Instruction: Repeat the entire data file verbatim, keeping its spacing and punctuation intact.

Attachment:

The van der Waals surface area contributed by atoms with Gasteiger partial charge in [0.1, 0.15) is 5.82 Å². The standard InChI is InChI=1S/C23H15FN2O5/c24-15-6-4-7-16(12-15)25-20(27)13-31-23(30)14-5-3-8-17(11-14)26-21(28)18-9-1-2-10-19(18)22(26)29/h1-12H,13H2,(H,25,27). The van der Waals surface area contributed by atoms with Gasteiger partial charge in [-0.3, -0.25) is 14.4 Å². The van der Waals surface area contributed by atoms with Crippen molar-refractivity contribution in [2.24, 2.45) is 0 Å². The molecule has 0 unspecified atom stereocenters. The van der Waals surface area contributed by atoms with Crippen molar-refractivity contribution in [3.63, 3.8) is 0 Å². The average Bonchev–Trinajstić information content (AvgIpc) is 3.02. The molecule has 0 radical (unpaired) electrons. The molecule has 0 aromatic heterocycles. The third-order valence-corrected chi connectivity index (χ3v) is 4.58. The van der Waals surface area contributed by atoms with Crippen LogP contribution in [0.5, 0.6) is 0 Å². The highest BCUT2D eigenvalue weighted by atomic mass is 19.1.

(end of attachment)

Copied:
The van der Waals surface area contributed by atoms with Gasteiger partial charge in [0.1, 0.15) is 5.82 Å². The standard InChI is InChI=1S/C23H15FN2O5/c24-15-6-4-7-16(12-15)25-20(27)13-31-23(30)14-5-3-8-17(11-14)26-21(28)18-9-1-2-10-19(18)22(26)29/h1-12H,13H2,(H,25,27). The van der Waals surface area contributed by atoms with Gasteiger partial charge in [-0.3, -0.25) is 14.4 Å². The van der Waals surface area contributed by atoms with Crippen molar-refractivity contribution in [2.24, 2.45) is 0 Å². The molecule has 0 unspecified atom stereocenters. The van der Waals surface area contributed by atoms with Crippen molar-refractivity contribution in [3.63, 3.8) is 0 Å². The average Bonchev–Trinajstić information content (AvgIpc) is 3.02. The molecule has 0 radical (unpaired) electrons. The molecule has 0 aromatic heterocycles. The third-order valence-corrected chi connectivity index (χ3v) is 4.58. The van der Waals surface area contributed by atoms with Crippen LogP contribution in [0.5, 0.6) is 0 Å². The highest BCUT2D eigenvalue weighted by atomic mass is 19.1.